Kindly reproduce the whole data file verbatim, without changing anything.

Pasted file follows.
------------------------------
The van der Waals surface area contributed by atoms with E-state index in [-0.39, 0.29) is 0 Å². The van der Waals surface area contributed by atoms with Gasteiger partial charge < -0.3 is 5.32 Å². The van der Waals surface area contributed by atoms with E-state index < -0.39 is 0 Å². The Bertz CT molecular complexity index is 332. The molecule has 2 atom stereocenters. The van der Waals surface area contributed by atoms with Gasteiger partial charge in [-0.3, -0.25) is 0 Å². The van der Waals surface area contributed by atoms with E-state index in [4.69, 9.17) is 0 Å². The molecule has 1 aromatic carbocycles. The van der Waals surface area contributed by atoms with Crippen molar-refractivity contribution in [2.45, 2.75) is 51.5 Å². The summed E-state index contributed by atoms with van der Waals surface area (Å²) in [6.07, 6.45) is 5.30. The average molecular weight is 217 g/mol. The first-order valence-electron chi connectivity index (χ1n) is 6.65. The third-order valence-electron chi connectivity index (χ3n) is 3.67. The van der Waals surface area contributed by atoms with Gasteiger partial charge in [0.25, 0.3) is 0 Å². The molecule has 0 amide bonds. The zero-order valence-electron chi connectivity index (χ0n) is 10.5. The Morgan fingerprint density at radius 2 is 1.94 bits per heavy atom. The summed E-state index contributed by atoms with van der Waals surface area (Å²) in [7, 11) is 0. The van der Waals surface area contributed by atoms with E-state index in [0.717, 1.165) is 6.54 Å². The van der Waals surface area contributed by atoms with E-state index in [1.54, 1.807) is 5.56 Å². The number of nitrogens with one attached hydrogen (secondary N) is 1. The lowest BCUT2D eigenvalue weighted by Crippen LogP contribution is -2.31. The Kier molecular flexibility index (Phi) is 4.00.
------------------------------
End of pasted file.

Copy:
The van der Waals surface area contributed by atoms with E-state index in [-0.39, 0.29) is 0 Å². The van der Waals surface area contributed by atoms with Gasteiger partial charge < -0.3 is 5.32 Å². The van der Waals surface area contributed by atoms with E-state index < -0.39 is 0 Å². The Bertz CT molecular complexity index is 332. The molecule has 2 atom stereocenters. The van der Waals surface area contributed by atoms with Gasteiger partial charge in [-0.3, -0.25) is 0 Å². The van der Waals surface area contributed by atoms with E-state index in [4.69, 9.17) is 0 Å². The molecule has 1 aromatic carbocycles. The van der Waals surface area contributed by atoms with Crippen molar-refractivity contribution in [2.45, 2.75) is 51.5 Å². The summed E-state index contributed by atoms with van der Waals surface area (Å²) in [6.07, 6.45) is 5.30. The average molecular weight is 217 g/mol. The first-order valence-electron chi connectivity index (χ1n) is 6.65. The third-order valence-electron chi connectivity index (χ3n) is 3.67. The van der Waals surface area contributed by atoms with Gasteiger partial charge in [0.25, 0.3) is 0 Å². The molecule has 0 amide bonds. The zero-order valence-electron chi connectivity index (χ0n) is 10.5. The Morgan fingerprint density at radius 2 is 1.94 bits per heavy atom. The summed E-state index contributed by atoms with van der Waals surface area (Å²) in [7, 11) is 0. The van der Waals surface area contributed by atoms with E-state index in [0.717, 1.165) is 6.54 Å². The van der Waals surface area contributed by atoms with E-state index in [1.54, 1.807) is 5.56 Å². The number of nitrogens with one attached hydrogen (secondary N) is 1. The lowest BCUT2D eigenvalue weighted by Crippen LogP contribution is -2.31. The Kier molecular flexibility index (Phi) is 4.00.